Code:
    sudo chflags nouchg /System/Library/CoreServices/boot.efi
    9. Drag your newly modified boot.efi file into the CoreServices folder to replace it, and type in your password when prompted.
    10. The last thing we need to do is set ownership+permissions and re-lock the file:
    Code:
    sudo chmod 644 /System/Library/CoreServices/boot.efi
    Code:
    sudo chown root:wheel /System/Library/CoreServices/boot.efi
    Code:
    sudo chflags uchg /System/Library/CoreServices/boot.efi
    11. Now let's reboot! You will most likely need to reboot twice for the settings to take effect.
    Here is the result:
    IMG_20140704_044543.jpg
    IMG_20140704_044603.jpg

    I'm extremely happy with this hack, I hope some of you will find it as useful as I have!

    If this guide is useful to you, please check out my music in my signature. :)
     
  2. abcdefg12345 macrumors regular

    abcdefg12345

    Joined:
    Jul 10, 2013
    #2
    nice one

    I followed your guide and got the black boot screen working on my 13 early 2011 MBP looks like what people said about needing the firmware update is not true, its all in the OS itself.
     
  3. 53kyle macrumors 65816

    53kyle

    Joined:
    Mar 27, 2012
    Location:
    Sebastopol, CA
    #3
    Works on a 2012 13" cMBP (see sig). Thanks for the guide!
     
  4. ACDIT macrumors member

    ACDIT

    Joined:
    Jun 16, 2014
  5. ccard3dev macrumors regular

    ccard3dev

    Joined:
    Nov 6, 2013
    Location:
    Michigan, US
    #5
    Thanks for the tip, looks great on my mid-2012 MacBook Air (although it would look even better with the MBP's black bezel)!
     
  6. ACDIT, Jul 5, 2014
    Last edited: Jul 5, 2014

    ACDIT macrumors member

    ACDIT

    Joined:
    Jun 16, 2014
    #6
    it does ! maybe you can ''emulate'' that bezel with a custom shaped black sticker or something if there's no way of installing a real one :D
     
  7. p3ntyne macrumors 6502

    p3ntyne

    Joined:
    Jan 10, 2014
    Location:
    Sydney, Australia
    #7
    Thanks!

    I did it on my mid-2012 cMBP and it looks wonderful.
     
  8. Antoni Nygaard macrumors 6502a

    Antoni Nygaard

    Joined:
    Jun 23, 2009
    Location:
    Denmark
    #8
    It doesn't seems to work on my MBP 4,1 the one before the Unibody models
     
  9. VanillaCrackerC macrumors newbie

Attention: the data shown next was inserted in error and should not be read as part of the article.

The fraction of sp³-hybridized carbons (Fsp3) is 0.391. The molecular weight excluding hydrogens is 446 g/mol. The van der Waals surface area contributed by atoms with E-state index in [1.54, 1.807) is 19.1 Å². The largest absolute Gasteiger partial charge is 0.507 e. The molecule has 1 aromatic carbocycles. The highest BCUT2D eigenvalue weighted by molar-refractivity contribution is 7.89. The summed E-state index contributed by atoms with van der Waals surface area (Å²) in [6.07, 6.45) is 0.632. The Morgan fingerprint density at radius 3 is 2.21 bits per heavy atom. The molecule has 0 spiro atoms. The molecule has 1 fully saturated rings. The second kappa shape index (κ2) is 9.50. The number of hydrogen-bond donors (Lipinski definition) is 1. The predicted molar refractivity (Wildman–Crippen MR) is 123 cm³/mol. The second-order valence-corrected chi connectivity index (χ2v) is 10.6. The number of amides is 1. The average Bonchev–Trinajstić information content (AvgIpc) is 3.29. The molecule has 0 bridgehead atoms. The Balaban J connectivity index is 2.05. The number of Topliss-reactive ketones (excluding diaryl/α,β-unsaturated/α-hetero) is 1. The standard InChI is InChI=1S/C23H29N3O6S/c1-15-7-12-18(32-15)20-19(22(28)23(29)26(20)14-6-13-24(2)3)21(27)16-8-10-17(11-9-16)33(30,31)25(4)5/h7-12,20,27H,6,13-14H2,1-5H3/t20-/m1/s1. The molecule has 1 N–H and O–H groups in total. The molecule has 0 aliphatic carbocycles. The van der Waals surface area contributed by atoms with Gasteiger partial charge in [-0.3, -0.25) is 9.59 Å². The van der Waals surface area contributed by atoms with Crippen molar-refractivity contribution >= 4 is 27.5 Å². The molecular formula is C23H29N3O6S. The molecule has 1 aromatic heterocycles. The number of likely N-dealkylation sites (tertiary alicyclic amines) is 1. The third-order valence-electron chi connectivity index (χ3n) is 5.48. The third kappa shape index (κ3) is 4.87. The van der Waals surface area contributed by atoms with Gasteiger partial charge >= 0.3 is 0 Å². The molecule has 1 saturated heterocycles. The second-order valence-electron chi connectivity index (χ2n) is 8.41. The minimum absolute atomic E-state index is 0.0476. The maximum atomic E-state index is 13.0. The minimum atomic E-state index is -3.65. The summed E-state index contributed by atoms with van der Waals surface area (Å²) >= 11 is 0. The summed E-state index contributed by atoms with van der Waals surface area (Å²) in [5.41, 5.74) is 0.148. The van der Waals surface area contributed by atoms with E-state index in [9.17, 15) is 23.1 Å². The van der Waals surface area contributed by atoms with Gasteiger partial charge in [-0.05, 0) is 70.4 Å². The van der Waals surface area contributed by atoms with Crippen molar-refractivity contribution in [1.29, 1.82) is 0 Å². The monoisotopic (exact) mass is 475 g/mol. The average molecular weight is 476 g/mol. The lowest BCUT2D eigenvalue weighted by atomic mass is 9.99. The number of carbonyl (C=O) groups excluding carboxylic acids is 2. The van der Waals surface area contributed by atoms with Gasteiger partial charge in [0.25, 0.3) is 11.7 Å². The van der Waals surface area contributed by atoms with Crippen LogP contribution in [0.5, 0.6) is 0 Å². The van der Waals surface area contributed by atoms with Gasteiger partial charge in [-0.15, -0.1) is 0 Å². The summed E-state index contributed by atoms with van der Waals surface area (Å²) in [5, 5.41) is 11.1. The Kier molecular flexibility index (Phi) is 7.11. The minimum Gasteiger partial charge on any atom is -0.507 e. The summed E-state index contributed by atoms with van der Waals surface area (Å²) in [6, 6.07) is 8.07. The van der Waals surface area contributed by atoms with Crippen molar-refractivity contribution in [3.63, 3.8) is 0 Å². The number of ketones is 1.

Joined:
    Jun 8, 2013
    #9
    Try to patch boot.efi in /usr/standalone/i386/
     
  10. Antoni Nygaard macrumors 6502a

    Antoni Nygaard

    Joined:
    Jun 23, 2009
    Location:
    Denmark
    #10

    Still nothing
     
  11. bu78 macrumors newbie

    Joined:
    Jun 4, 2014
  12. Manic Harmonic thread starter macrumors 6502

    Joined:
    Dec 4, 2011
    #12
    Double check to make sure boot.efi in coreservices is actually patched with your board id. When I first tried this, I forgot to unlock the file, so it acted like it replaced it but it didn't. Also of course make sure your board id is correct.

    It sounds though like your efi just might not be compatible, although that wouldn't really make sense to me.
     
  13. Antoni Nygaard, Jul 6, 2014
    Last edited: Jul 6, 2014

    Antoni Nygaard macrumors 6502a

    Antoni Nygaard

    Joined:
    Jun 23, 2009
    Location:
    Denmark
    #13
    i checked already, but i checked my board ID and it seems that it's not that long as newer macs. Mine is via terminal command: ioreg -p IODeviceTree -r -n / -d 1 Mac-F42C89C8

    and through Geekbench Mac-F42C89C8 PVT and i patched it with both and one with no space before PVT
     
  14. w0lf macrumors 65816

    w0lf

    Joined:
    Feb 16, 2013
    Location:
    USA
    #14
    I think this simply doesn't work with Core 2 Duo machines because they all have an 8 character board ID vs a 16 character board ID that Intel core i-Series use. If you change the size of boot.efi you boot to recovery. If you null on either side of the ID it simply does nothing.

    Also you don't need a 3rd party app to get your board ID. Terminal can do that.

    Code:
    var_ID=$(ioreg -p IODeviceTree -r -n / -d 1 | grep board-id);var_ID=${var_ID##*<\"};var_ID=${var_ID%%\">};echo $var_ID
    Aside from that here's a script to modify the boot.efi in one step with no terminal knowledge.

    Code:
    do_work()
    {
    	echo -e "Now you'll need to enter your password for some sudo commands\n"
    	sudo -v
    	echo -e "\n"
    
    	echo -e "Unlocking boot.efi"
    	sudo chflags nouchg /System/Library/CoreServices/boot.efi
    	
    	cur_time=$(date +%y%m%d%H%M%S)
    	echo -e "Backing up boot.efi to ~/Desktop/boot${cur_time}.efi"
    	sudo cp /System/Library/CoreServices/boot.efi ~/Desktop/boot${cur_time}.efi